Hirschberg's Algorithm

Hirschberg's a dynamic programming algorithm algorithm developed by Dan Hirschberg has the capability of finding the best sequence alognment of two sequences. The algorithm utilizes Levenshtein edit distance which is distance between two strings is the number of single character deletions, insertions, or substitutions required to transform one string into the other. It can also be defined as an modified version of Needleman-Wunsh algorithm, it is more space efficient and uses the divide and conquer strategy.

Time and space calculations:
The major application of this algorithm is to search optimal sequence alignment between two nucleotide or amino acid sequences. There are also suboptimal heuristics approaches of sequence alignment e.g BLAST and FASTA. Finding optimal sequence alignment requires computational resources in terms of time and space. For example, Needleman-Wunsh algorithm will take O(nm) time and O(nm) space for finding an optimal sequence alignment of two strings of x and y, where length(x) = n and length(y) = m. On the other hand Hirschberg's algorithm still takes O(nm) time, but needs only O(min{n,m}) space. Hirschberg's algorithm is also a space-efficient way to calculate the longest common subsequence between two sets of data such as with the common diff tool.

How we compute Levenshtein edit distance:
For calculating the least score (Edit(x,y)) required for change x into y by using insertions, substitutions and deletions, we give a score to each of the event. For example, we give a score for inserting a character "A" into substring, a score for substituting character "B" with "A" in the string and similarly a score for deleting a character "A" from the string. The standard score can be Ins(a) = Del(a) = 1 for each character a, Sub(a,a) = 0, and Sub(a,b) = 1 if a is not equal to b.

Differences with Needleman-Wunsch algorithm:
Levenshtein edit distances can be computed using linear space. What we call the "forward subprogram" computes the values of Edit(Prefix[x,i],Prefix[y,j]) for all i and j, just as the Needleman-Wunsch and returns the array {Edit(x,Prefix[y,j])}0 = j = m. The "backward subprogram" is similar, except that the dynamic program is done in the opposite direction, i.e., starting from the right ends of the strings. It returns the array {Edit(x,Suffix[y,j])}0 = j = m, where Suffix[y,j] is the suffix of y of length j.

The Algorithm:
Compute V(A, B) while saving the values of the -th row. Denote D(A,B) as the Forward Matrix F.
Compute V(Ar, Br) while saving the -th row. Denote D(Ar, Br) as the Backward Matrix B.
Find the column k* so that the crossing point ( , k*) satisfies:

Now that k* is found, recursively partition the problem to two sub problems:
Find the path from (0,0) to ( , k*).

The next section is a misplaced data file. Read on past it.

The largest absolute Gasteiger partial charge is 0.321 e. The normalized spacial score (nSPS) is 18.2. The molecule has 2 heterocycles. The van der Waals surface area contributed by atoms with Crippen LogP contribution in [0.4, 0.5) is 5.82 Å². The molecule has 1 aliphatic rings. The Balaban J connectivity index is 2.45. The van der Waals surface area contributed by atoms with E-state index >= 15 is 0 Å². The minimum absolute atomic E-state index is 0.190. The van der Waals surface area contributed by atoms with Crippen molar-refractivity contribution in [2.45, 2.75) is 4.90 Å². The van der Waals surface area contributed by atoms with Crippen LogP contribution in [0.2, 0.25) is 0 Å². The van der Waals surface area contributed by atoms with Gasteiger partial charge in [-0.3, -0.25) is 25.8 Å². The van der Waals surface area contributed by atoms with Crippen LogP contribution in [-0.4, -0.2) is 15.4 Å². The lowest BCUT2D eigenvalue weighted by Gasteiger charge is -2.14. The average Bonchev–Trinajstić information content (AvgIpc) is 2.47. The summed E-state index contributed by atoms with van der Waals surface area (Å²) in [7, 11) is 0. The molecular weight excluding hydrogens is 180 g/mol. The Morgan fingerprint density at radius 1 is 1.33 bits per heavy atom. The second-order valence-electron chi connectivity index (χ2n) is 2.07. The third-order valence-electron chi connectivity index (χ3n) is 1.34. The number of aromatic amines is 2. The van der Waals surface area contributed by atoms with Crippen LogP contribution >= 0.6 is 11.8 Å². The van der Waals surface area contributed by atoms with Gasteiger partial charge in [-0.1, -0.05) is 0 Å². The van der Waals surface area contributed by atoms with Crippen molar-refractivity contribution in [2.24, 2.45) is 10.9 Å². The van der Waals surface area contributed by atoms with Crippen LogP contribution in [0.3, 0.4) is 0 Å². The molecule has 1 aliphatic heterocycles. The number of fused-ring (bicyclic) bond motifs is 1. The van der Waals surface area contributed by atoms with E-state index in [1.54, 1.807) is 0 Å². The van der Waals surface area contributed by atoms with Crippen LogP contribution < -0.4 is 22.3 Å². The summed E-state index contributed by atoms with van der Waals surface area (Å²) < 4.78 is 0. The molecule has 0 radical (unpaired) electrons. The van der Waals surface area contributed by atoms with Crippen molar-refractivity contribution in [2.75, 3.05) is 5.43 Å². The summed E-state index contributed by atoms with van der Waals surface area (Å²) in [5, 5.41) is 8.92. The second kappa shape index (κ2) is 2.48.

Find the path from (n, m) to ( , m - k*)



High-level description of the forwards subprogram

Forwards[x,y] is

1. n = length(x); m = length(y)
2. Edit[Prefix[0,0]] = 0;
3. For all i from 1 to n:
Edit[Prefix[x,i],Prefix[y,0]] = Edit[Prefix[x,i-1],Prefix[y,0]]
+ Del(x_i)
4. For all j from 1 to m:
A. Edit[Prefix[x,0],Prefix[y,j]] = Edit[Prefix[x,0],Prefix[y,j-1]]
+ Ins(y_j)
B. For all i from 1 to n, execute the following steps:
i. Edit[Prefix[x,i],Prefix[y,j]] =
min{Edit[Prefix[x,i-1],Prefix[y,j]] + Del(x_i),
Edit[Prefix[x,i-1],Prefix[y,j-1]] + Sub(x_i,y_j),
Edit[Prefix[x,i],Prefix[y,j-1]] + Ins(y_j)}
ii. Erase Edit[Prefix[x,i-1],Prefix[y,j-1]]
C. Erase Edit[Prefix[x,i-1],Prefix[y,j]]
5. RETURN Edit[x] %% an array of length m+1

High-level description of the backwards subprogram

Backwards[x,y] is

1. n = length(x); m = length(y)
2. For all i from 1 to n:
Edit[Suffix[x,i],Suffix[y,0]] = 0
3. For all j from 1 to m:
A. Edit[Suffix[x,0],Suffix[y,j]] = Edit[Suffix[x,n],Suffix[y,j-1]] +
B. For all i from 1 to n:
i. Edit[Suffix[x,i],Suffix[y,j]] =
min{Edit[Suffix[x,i-1],Suffix[y,j]] + Del(x_{n-i-1}),
Edit[Suffix[x,i-1],Suffix[y,j-1]] +
Edit[Suffix[x,i],Suffix[y,j-1]] + Ins(y_{m-j+1})}
ii. Erase Edit[Suffix[x,i-1],Suffix[y,j-1]]
C. Erase Edit[Suffix[x,i-1],Suffix[y,j]]
4. RETURN Edit[x] %% an array of length m+1

High level description of Hirschberg's algorithm:

Hirschberg(x,y) is
1. n = length(x); m = length(y)
2. If n <= 1 or m <= 1:
OUTPUT Alignment(x,y) using Needleman-Wunsch.
A. mid = floor(n/2)
B. x_left = Prefix[x,mid]
C. x_right = Suffix[x,n-mid]
D. Edit[x_left] = Forwards(x_left,y)
%% an array of length m+1
E. Edit[x_right] = Backwards(x_right,y)
%% an array of length m+1
F. cut = ArgMin{Edit[x_left,Prefix[y,j]] +
Edit[x_right,Suffix[y,m-j]]} %% j ranges from 1 to m-1
G. Hirschberg(x_left,Prefix[y,cut])
H. Hirschberg(x_right,Suffix[y,m-cut])

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